How the local auto scene and Wekfest grabbed the world’s attention, through youth and fully embracing the powers of social media.
For a majority of people, the idea of a California-based car show revolves around lowered vehicles, loud mufflers, dynamic paint jobs, loud music, bright lights, and wet T-shirt contests. It’s a surface-level understanding of a misunderstood subculture that has often been presented to the world through television, movies, pop culture, and Vin Diesel. For others, these shows and the cars being highlighted represent a whole lot more: a culmination of high-quality engineering and the personalities that go into creating these machines.
Enter Wekfest (pronounced “weak fest,” a tongue-in-cheek tribute to the amazing car builds and their not-so-modest owners), a San Jose–based car show, whose goal is to capture car shows, car enthusiasts, and the youth culture in an entirely different light. Starting out in a parking garage in San Francisco’s Japantown, Wekfest has gone on to become a tour with seven national tour stops, as well as their first international stop in Nagoya, Japan. In its fifth year, Wekfest has grown from the locals’ favorite car show to an international tour, garnering the attention of a worldwide audience.
During its early years, the show focused on JDM (Japanese Domestic Model) builds, but it quickly pivoted to being the home of any type of car build that offered a unique personality. Currently, the show itself acts as a museum of sorts—carefully coordinated by a panel of judges who go through hundreds of entries to put forth the most dynamic personalities available. From trucks to wagons to American muscle cars and even Teslas, Wekfest soon became the car show for all people who put their hearts and souls into their vehicles. As the show grew out of the Japantown parking garage and into Fort Mason in San Francisco, The Queen Mary in Long Beach, and beyond, the way in which Wekfest differentiated itself from other car shows became more and more important.
Behind the new direction of the show was creative director Geoffrey Nguyen. A San Jose native, his goal was to create a car show with life, a show with personality, a show that fans could feel was their own. By changing the way car shows were covered by the press, by utilizing social media outlets at a time when no other car show was, Wekfest was able to connect with fans on a deeper level—before, during, and after the show. To do this effectively, Nguyen’s platform of choice soon became Instagram. “At the time, Instagram just handled photos better. Twitter always put media in the background and put words to the front. Being in a subculture that is visually driven, we had to move to a platform that was visual,” said Nguyen.
Instagram became the source for all things Wekfest. Its content was built around more than just cars, and it soon became the building block for creating the aspirational brand that Wekfest is today. By moving its focus away from simply cars, Nguyen began to curate content for Wekfest that allowed its followers to feel like they were traveling with the tour at all times. By pushing coverage of staff travel days, setup days, and the actual show day, Wekfest took fans along for the ride. Explained Nguyen, “We wanted to thank our supporters for being there with us since the beginning, and even though most show goers can’t go to all the shows, it was important for us to make longtime fans and new ones alike feel like they are integral to the growth of Wekfest—which they are.”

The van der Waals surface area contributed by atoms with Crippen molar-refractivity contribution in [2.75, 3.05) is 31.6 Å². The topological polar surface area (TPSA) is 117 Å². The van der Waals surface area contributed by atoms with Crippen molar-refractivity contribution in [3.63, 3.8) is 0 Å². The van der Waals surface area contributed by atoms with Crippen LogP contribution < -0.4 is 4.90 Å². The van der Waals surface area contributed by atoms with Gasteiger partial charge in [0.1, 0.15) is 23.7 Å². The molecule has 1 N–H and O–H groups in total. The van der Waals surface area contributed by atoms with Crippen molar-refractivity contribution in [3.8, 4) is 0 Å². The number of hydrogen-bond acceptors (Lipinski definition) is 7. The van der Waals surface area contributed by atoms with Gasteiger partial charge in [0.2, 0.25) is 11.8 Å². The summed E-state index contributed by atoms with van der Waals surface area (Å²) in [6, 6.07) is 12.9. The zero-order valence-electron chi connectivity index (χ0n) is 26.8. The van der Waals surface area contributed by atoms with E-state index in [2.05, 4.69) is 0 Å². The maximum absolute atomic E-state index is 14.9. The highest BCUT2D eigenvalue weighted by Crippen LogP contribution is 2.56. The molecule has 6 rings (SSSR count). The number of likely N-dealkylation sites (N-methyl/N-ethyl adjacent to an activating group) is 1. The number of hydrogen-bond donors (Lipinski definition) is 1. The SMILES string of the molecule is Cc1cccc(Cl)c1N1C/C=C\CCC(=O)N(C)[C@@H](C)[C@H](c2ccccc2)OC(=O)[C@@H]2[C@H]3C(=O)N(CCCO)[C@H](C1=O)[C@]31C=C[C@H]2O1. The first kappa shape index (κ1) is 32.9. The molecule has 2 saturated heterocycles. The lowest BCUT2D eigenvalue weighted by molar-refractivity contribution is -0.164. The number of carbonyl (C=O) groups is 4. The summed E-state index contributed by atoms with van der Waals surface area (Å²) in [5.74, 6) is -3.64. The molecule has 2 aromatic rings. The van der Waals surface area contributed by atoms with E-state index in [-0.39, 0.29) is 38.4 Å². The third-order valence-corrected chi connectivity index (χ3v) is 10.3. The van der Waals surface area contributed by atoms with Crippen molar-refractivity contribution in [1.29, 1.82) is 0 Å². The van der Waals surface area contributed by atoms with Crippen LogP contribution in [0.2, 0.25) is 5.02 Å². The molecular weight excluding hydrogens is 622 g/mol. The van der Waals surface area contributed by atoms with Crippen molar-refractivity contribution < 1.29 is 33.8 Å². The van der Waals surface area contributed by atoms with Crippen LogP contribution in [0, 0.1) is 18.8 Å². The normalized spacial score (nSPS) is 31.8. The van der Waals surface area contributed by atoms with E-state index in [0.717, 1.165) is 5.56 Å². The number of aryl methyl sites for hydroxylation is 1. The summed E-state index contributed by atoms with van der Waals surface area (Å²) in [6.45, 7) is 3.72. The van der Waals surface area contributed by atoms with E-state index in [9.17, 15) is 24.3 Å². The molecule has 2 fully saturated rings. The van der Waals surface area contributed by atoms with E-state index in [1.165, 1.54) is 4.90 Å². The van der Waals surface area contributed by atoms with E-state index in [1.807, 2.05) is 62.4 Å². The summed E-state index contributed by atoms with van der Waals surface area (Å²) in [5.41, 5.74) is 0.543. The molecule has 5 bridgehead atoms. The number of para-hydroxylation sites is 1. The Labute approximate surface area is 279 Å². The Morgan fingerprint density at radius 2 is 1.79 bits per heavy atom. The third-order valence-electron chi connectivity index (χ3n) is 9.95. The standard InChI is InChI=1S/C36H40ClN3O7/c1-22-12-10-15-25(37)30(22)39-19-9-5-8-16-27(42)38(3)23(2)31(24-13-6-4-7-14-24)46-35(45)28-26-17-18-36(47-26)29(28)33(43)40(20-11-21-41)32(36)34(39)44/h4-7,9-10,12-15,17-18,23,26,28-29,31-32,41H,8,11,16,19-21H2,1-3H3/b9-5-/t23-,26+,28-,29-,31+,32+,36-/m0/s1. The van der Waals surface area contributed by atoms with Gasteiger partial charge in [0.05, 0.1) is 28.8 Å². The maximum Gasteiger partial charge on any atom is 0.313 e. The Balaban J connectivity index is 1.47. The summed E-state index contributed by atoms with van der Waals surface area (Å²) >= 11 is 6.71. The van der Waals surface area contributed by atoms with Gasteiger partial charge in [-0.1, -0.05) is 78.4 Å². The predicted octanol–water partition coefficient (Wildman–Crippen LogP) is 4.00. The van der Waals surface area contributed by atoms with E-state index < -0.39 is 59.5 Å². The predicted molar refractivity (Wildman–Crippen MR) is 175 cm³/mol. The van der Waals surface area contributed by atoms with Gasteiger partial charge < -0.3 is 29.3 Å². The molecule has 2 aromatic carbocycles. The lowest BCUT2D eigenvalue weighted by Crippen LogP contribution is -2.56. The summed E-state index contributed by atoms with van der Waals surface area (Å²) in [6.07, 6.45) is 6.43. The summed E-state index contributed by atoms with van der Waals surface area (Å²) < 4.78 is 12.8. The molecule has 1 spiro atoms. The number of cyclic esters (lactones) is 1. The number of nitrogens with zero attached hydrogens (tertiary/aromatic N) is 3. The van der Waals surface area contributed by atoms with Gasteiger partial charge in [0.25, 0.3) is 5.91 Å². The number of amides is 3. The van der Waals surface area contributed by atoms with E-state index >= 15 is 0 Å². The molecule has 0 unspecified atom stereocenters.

Like anything, to understand where something is currently, it is important to work towards understanding where it came from, where its roots lie. For Wekfest, it’s always been about San Jose, and to understand the show’s influence is to understand its hometown. Yes, tech is a huge influence. The show’s biggest support can been seen on its Instagram account, and while this “new tech” has certainly helped share the show’s experience with others, the core of the show is “old tech.”
Old tech, that is, the tech this generation’s parents thrived in. They’re the people who built things with their hands: tangible items that move beyond dating apps for an iPhone. For Wekfest, these feats of engineering are everything. Floating engine bays are valued over loud sound systems, spoilers, and flashing lights. For some, owning a Ferrari can be impressive enough. For Wekfest, taking that Ferrari, chopping it up, and presenting a whole new machine is what makes builds shine.
While the engineering influence can be seen in the cars, San Jose’s cultural influence on Wekfest can be seen all over the show. Taking influences from areas such as skateboarding, streetwear, music, dance, street art, food, and the cultural diversity that San Jose is touted for, Wekfest has proved itself a Trojan Horse of sorts when presenting itself to the world. Only this time, the horse is bearing gifts. By paying homage to all that influenced him while growing up in San Jose, and also urging the youth to be more adventurous and curious, Geoffrey Nguyen always aimed to entertain, as well as educate, the fans.
“We were the first car show brand to utilize Snapchat in a way that gave the followers unlimited access to our work, as well as our lives. I would Snap anything from the shoes me and my friends were wearing, to my barber cutting and styling my hair, all the way down to a bowl of Pho. Things that you and I take for granted, living here in San Jose, but I would get kids from the Midwest or all over the country who would ask me, ‘What is that? Where do I get it?!’”
Wekfest is at the crossroads of all things San Jose, and through its unwavering authenticity and undeniable style, the show has been able to bring San Jose to cities all over the world.
Article originally appeared in Issue 7.3 “Style”